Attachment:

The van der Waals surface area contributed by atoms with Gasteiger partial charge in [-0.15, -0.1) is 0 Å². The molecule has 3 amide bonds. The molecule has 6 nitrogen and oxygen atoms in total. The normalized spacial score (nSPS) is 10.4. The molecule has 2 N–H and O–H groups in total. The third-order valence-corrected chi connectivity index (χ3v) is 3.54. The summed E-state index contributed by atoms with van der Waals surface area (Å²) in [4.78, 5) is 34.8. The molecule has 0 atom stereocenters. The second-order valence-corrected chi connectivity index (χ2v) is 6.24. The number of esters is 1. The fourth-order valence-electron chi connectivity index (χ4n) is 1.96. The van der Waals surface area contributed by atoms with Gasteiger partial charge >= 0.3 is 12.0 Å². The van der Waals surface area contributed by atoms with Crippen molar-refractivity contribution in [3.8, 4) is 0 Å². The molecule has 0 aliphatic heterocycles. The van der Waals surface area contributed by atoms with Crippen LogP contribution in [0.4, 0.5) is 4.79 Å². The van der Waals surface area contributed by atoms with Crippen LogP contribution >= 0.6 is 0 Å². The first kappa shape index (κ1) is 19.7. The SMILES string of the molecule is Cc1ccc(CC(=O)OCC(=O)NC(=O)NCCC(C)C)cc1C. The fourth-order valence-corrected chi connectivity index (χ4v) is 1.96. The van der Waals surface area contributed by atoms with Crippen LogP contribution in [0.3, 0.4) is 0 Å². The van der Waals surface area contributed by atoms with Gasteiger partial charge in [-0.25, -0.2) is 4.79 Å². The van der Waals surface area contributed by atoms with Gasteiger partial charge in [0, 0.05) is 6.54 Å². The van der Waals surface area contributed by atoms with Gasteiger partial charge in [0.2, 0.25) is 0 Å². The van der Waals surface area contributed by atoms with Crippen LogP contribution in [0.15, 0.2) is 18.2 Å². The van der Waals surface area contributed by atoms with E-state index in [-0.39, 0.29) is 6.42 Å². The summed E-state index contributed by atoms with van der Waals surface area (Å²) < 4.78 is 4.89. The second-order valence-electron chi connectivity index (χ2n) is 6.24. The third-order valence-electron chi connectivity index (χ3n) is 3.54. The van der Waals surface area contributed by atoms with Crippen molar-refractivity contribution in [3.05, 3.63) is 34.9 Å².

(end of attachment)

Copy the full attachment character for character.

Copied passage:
The van der Waals surface area contributed by atoms with Gasteiger partial charge in [-0.15, -0.1) is 0 Å². The molecule has 3 amide bonds. The molecule has 6 nitrogen and oxygen atoms in total. The normalized spacial score (nSPS) is 10.4. The molecule has 2 N–H and O–H groups in total. The third-order valence-corrected chi connectivity index (χ3v) is 3.54. The summed E-state index contributed by atoms with van der Waals surface area (Å²) in [4.78, 5) is 34.8. The molecule has 0 atom stereocenters. The second-order valence-corrected chi connectivity index (χ2v) is 6.24. The number of esters is 1. The fourth-order valence-electron chi connectivity index (χ4n) is 1.96. The van der Waals surface area contributed by atoms with Gasteiger partial charge >= 0.3 is 12.0 Å². The van der Waals surface area contributed by atoms with Crippen molar-refractivity contribution in [3.8, 4) is 0 Å². The molecule has 0 aliphatic heterocycles. The van der Waals surface area contributed by atoms with Crippen LogP contribution in [0.4, 0.5) is 4.79 Å². The van der Waals surface area contributed by atoms with Crippen LogP contribution >= 0.6 is 0 Å². The first kappa shape index (κ1) is 19.7. The SMILES string of the molecule is Cc1ccc(CC(=O)OCC(=O)NC(=O)NCCC(C)C)cc1C. The fourth-order valence-corrected chi connectivity index (χ4v) is 1.96. The van der Waals surface area contributed by atoms with Crippen LogP contribution in [0.3, 0.4) is 0 Å². The van der Waals surface area contributed by atoms with Gasteiger partial charge in [-0.25, -0.2) is 4.79 Å². The van der Waals surface area contributed by atoms with Gasteiger partial charge in [0, 0.05) is 6.54 Å². The van der Waals surface area contributed by atoms with Gasteiger partial charge in [0.2, 0.25) is 0 Å². The van der Waals surface area contributed by atoms with Crippen LogP contribution in [0.15, 0.2) is 18.2 Å². The van der Waals surface area contributed by atoms with E-state index in [-0.39, 0.29) is 6.42 Å². The summed E-state index contributed by atoms with van der Waals surface area (Å²) < 4.78 is 4.89. The second-order valence-electron chi connectivity index (χ2n) is 6.24. The third-order valence-electron chi connectivity index (χ3n) is 3.54. The van der Waals surface area contributed by atoms with Crippen molar-refractivity contribution in [3.05, 3.63) is 34.9 Å².